Desperate to hold onto her wealth and power, Geneva seeks to kill Snow properly this time. Snow has the power to wield the one thing that can destroy her, so she cannot let the girl claim possession of the family heirloom, the Nevollo Sword.
Snow soon learns her step-mother knows she is alive. But she is a pacifist, so she must outwit Geneva and remain hidden… until Geneva, disguised as a child, presents her with an apple.

Review: Collide

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Rating: ★★★☆☆


From reading the synopsis of this book I honstly had a totally different impression of the kind of story I was going to read. Maybe that’s why I came away slightly disappointed once I’d finished the book, but I think in the end my 3 star rating for this book had more to do with what felt like an underdeveloped narrative than my under-met expectations.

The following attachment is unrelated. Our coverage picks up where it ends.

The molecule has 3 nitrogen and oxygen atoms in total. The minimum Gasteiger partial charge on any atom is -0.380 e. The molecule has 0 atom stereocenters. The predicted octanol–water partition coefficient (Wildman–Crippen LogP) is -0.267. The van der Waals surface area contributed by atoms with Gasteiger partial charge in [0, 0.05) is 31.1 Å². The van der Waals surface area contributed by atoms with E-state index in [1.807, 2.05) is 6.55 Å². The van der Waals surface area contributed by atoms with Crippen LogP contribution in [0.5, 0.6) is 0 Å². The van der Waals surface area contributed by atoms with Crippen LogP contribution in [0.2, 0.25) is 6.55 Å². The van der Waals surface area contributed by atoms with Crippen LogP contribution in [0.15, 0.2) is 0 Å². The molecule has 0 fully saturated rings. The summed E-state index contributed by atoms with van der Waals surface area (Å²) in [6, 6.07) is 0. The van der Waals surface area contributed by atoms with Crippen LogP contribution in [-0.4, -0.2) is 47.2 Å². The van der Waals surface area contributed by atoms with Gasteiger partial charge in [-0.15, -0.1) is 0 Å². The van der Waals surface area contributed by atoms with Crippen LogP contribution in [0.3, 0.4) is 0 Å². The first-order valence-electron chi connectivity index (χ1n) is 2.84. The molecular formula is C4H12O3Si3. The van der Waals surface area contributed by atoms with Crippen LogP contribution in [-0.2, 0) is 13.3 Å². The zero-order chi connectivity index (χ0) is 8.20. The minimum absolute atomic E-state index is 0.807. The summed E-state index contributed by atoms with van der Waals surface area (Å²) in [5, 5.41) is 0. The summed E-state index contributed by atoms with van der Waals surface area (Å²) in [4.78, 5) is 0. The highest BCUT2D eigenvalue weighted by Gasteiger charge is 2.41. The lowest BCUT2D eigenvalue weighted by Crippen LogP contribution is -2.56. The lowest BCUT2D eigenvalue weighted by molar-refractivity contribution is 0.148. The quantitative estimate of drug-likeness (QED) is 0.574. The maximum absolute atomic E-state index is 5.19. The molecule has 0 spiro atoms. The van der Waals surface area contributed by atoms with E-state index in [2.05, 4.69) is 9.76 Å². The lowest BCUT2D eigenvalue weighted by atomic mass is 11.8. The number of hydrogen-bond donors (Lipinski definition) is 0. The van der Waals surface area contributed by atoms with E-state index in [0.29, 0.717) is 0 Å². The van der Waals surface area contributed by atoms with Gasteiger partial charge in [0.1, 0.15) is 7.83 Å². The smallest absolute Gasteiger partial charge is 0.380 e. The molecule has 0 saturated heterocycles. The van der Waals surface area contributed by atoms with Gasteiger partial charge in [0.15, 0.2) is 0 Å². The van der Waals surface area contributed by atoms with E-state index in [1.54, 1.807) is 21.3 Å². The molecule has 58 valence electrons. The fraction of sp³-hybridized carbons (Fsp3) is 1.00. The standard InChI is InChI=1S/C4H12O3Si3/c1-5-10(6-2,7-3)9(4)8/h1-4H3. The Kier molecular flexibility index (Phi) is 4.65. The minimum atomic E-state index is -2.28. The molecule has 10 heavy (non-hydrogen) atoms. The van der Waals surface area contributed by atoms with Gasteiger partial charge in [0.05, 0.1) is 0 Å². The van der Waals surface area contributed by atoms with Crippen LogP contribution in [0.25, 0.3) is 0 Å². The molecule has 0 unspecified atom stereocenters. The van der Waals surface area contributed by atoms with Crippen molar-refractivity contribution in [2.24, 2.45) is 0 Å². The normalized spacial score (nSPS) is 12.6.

When I started the book I was excited to read a story about a girl who wakes up after a traumatic event and her whole life is different. Usually this opens authors up to really flesh out their characters, change out their lives and really explore the idea of choice, like if the character had made different decisions in life where would they have been and who would they have been. So I was looking forward to all of that when I first got into the book and the first few chapters really seemed headed in that direction. But once Anna, the main character woke up in her “new life” it became apparent that this wasn’t a matter of exploring different choices.